ICE indicates Immigration and Customs Enforcement.
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Erfani P, Uppal N, Lee CH, Mishori R, Peeler KR. COVID-19 Testing and Cases in Immigration Detention Centers, April-August 2020. JAMA. 2021;325(2):182–184. doi:10.1001/jama.2020.21473
Individuals detained by US Immigration and Customs Enforcement (ICE) live in congregate settings and thus have a disproportionately high risk of contracting coronavirus disease 2019 (COVID-19). To reduce spread of COVID-19, ICE published its Pandemic Response Requirements in April 2020. These requirements established social distancing and disinfection protocols, testing guidelines, and expedited detainee release. This analysis examined COVID-19 testing and cases per month among ICE detainees.
Cumulative number of individuals tested for COVID-19 with reverse transcriptase–polymerase chain reaction tests, confirmed cases, and COVID-19–related deaths among all ICE detainees from April 1 to August 31, 2020, were extracted from ICE’s website. These data come from a continually updated database of all facilities housing detainees, including county jails.1 New COVID-19 tests and cases per month were calculated from April to August 2020 by subtracting cumulative counts at each month end. Corresponding data for the US population were obtained from the US Census Bureau.2,3 Mean daily ICE populations per month, retrieved from the ICE Statistics Fiscal-Year 2020 data set, were compared with the prepandemic population in February.4 This cohort study used public, deidentified data and was determined not to constitute human participants research by the Harvard Medical School institutional review board.
Monthly test and case rates per 100 000 persons were calculated for detainees using the mean daily ICE population per month. Corresponding monthly rates were calculated for the US population on the final day of each month.3 Test positivity rates, defined as reported cases divided by reported tests, were calculated. Rate ratios are reported for ICE detainees vs the US population. Data were analyzed using Microsoft Excel version 16.40.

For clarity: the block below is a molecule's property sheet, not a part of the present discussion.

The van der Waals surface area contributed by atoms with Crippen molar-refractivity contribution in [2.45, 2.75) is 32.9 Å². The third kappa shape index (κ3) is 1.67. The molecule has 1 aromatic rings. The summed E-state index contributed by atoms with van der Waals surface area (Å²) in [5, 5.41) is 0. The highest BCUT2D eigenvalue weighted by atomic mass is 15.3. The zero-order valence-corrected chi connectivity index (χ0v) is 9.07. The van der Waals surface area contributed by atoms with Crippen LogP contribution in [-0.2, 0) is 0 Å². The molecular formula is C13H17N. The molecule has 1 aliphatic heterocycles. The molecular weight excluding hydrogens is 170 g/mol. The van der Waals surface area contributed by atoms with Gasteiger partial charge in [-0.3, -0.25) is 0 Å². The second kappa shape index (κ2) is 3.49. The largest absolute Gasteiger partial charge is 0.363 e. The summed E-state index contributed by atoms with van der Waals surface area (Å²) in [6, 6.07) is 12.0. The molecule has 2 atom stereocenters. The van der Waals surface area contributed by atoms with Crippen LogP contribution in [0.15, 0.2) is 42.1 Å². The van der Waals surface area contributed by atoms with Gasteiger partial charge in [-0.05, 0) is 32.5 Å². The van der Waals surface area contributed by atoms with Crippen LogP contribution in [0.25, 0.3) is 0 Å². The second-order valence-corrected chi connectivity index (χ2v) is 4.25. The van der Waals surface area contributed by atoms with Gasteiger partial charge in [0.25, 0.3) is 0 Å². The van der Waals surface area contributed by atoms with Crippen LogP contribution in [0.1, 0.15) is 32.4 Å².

By August 2020, ICE’s mean daily detained population decreased 45% to 21 591 from the prepandemic February population of 39 319. On August 31, ICE reported 5379 cumulative COVID-19 cases and 6 related deaths among its detainees. Cases were reported in 92 of 135 facilities, with 20 facilities accounting for 71% of cases.
The monthly case rate per 100 000 detainees increased from 1527 in April to 6683 in August (Figure). The monthly test rate per 100 000 detainees increased from 3224 in April to 46 874 in July but decreased to 36 140 in August (Table). The test positivity rate among detainees decreased from 47% in April to 11% in July but increased to 18% in August. Detainee testing rates in July increased 1354% from April, while case rates increased 247%. In August, the testing rate decreased 23% from July, while the case rate and test positivity rate increased by 26% and 64%, respectively.
From April to August 2020, the mean monthly case rate ratio for detainees, compared with the US population, was 13.4 (95% CI, 8.0-18.9), ranging from 5.7 to 21.8 per month. The mean monthly test rate ratio for detainees, compared with the US population, was 4.6 (95% CI, 2.5-6.7), ranging from 2.0 to 6.9 per month.
Despite ICE’s mitigation efforts, COVID-19 case rates among detainees increased every month from April to August. An increase in testing appears to only partially explain the increasing monthly case rates. COVID-19 testing expanded more rapidly among detainees than in the US population. However, a consistently higher monthly case rate and test positivity rate among detainees suggest that COVID-19 is escalating more rapidly inside detention centers compared with the US population.
COVID-19 spread within facilities may be partially due to challenges faced implementing the Pandemic Response Requirements.5 An independent assessment of facilities’ mitigation strategies is necessary to identify and address existing gaps in these efforts. Strategies that have proven effective in other congregate facilities, such as mass asymptomatic testing and changes in dormitory-style housing, should be considered.6
Limitations of the study include relying on ICE’s publicly available data, which may be subject to reporting delays and missing components. Given limited asymptomatic detainee testing, monthly case rates may be underestimates.6 Comparison of rates between detainees and the US population is limited by differences in testing and reporting methods. ICE also provides limited data for facility staff; thus, this analysis represents an incomplete picture of COVID-19 epidemiology inside facilities.
Corresponding Author: Katherine R. Peeler, MD, Boston Children’s Hospital, 300 Longwood Ave, Boston, MA 02115 (email@example.com).
Accepted for Publication: October 13, 2020.
Published Online: October 29, 2020. doi:10.1001/jama.2020.21473
Author Contributions: Mr Erfani and Dr Peeler had full access to all of the data in the study and take responsibility for the integrity of the data and the accuracy of the data analysis.
Concept and design: Erfani, Uppal, Lee, Peeler.
Acquisition, analysis, or interpretation of data: All authors.
Drafting of the manuscript: Erfani, Uppal, Lee, Peeler.
Critical revision of the manuscript for important intellectual content: All authors.
Statistical analysis: Erfani, Uppal.
Administrative, technical, or material support: Erfani, Uppal, Lee, Mishori.
Conflict of Interest Disclosures: Dr Mishori reported being a senior medical advisor to Physicians for Human Rights. Dr Peeler reported being an unpaid medical expert for Physicians for Human Rights. No other disclosures were reported.
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